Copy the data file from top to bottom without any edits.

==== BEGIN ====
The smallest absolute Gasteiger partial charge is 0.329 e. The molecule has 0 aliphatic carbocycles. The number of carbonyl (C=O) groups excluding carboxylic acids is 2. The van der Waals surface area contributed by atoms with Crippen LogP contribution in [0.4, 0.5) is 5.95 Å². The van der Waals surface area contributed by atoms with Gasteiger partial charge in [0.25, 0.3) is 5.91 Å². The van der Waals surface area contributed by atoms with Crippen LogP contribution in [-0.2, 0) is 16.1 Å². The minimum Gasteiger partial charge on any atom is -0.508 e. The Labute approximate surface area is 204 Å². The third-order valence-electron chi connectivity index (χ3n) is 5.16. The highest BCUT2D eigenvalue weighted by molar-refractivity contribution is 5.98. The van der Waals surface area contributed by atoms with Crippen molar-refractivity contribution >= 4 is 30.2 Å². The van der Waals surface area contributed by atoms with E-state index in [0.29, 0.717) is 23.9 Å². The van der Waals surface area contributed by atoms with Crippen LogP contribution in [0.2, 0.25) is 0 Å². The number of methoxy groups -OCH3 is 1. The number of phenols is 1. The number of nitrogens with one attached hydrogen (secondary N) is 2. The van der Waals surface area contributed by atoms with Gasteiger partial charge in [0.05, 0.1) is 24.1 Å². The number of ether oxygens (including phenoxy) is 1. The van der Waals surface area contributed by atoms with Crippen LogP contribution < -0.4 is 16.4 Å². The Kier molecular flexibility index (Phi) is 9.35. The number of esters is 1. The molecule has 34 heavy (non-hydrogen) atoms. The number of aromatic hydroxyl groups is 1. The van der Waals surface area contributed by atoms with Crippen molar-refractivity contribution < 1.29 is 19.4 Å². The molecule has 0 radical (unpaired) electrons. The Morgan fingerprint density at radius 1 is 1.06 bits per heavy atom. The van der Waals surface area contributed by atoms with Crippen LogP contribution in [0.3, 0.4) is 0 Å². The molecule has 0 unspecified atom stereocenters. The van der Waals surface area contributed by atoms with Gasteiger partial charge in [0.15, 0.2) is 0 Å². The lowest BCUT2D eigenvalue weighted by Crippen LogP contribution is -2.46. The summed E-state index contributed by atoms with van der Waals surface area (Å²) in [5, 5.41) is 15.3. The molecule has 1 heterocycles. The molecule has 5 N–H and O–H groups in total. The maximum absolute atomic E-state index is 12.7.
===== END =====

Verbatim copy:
The smallest absolute Gasteiger partial charge is 0.329 e. The molecule has 0 aliphatic carbocycles. The number of carbonyl (C=O) groups excluding carboxylic acids is 2. The van der Waals surface area contributed by atoms with Crippen LogP contribution in [0.4, 0.5) is 5.95 Å². The van der Waals surface area contributed by atoms with Gasteiger partial charge in [0.25, 0.3) is 5.91 Å². The van der Waals surface area contributed by atoms with Crippen LogP contribution in [-0.2, 0) is 16.1 Å². The minimum Gasteiger partial charge on any atom is -0.508 e. The Labute approximate surface area is 204 Å². The third-order valence-electron chi connectivity index (χ3n) is 5.16. The highest BCUT2D eigenvalue weighted by molar-refractivity contribution is 5.98. The van der Waals surface area contributed by atoms with Crippen molar-refractivity contribution >= 4 is 30.2 Å². The van der Waals surface area contributed by atoms with E-state index in [0.29, 0.717) is 23.9 Å². The van der Waals surface area contributed by atoms with Crippen LogP contribution in [0.2, 0.25) is 0 Å². The number of methoxy groups -OCH3 is 1. The number of phenols is 1. The number of nitrogens with one attached hydrogen (secondary N) is 2. The van der Waals surface area contributed by atoms with Gasteiger partial charge in [0.05, 0.1) is 24.1 Å². The number of ether oxygens (including phenoxy) is 1. The van der Waals surface area contributed by atoms with Crippen LogP contribution < -0.4 is 16.4 Å². The Kier molecular flexibility index (Phi) is 9.35. The number of esters is 1. The molecule has 34 heavy (non-hydrogen) atoms. The number of aromatic hydroxyl groups is 1. The van der Waals surface area contributed by atoms with Crippen molar-refractivity contribution < 1.29 is 19.4 Å². The molecule has 0 radical (unpaired) electrons. The Morgan fingerprint density at radius 1 is 1.06 bits per heavy atom. The van der Waals surface area contributed by atoms with Crippen LogP contribution in [0.3, 0.4) is 0 Å². The molecule has 0 unspecified atom stereocenters. The van der Waals surface area contributed by atoms with Gasteiger partial charge in [0.15, 0.2) is 0 Å². The lowest BCUT2D eigenvalue weighted by Crippen LogP contribution is -2.46. The summed E-state index contributed by atoms with van der Waals surface area (Å²) in [5, 5.41) is 15.3. The molecule has 1 heterocycles. The molecule has 5 N–H and O–H groups in total. The maximum absolute atomic E-state index is 12.7.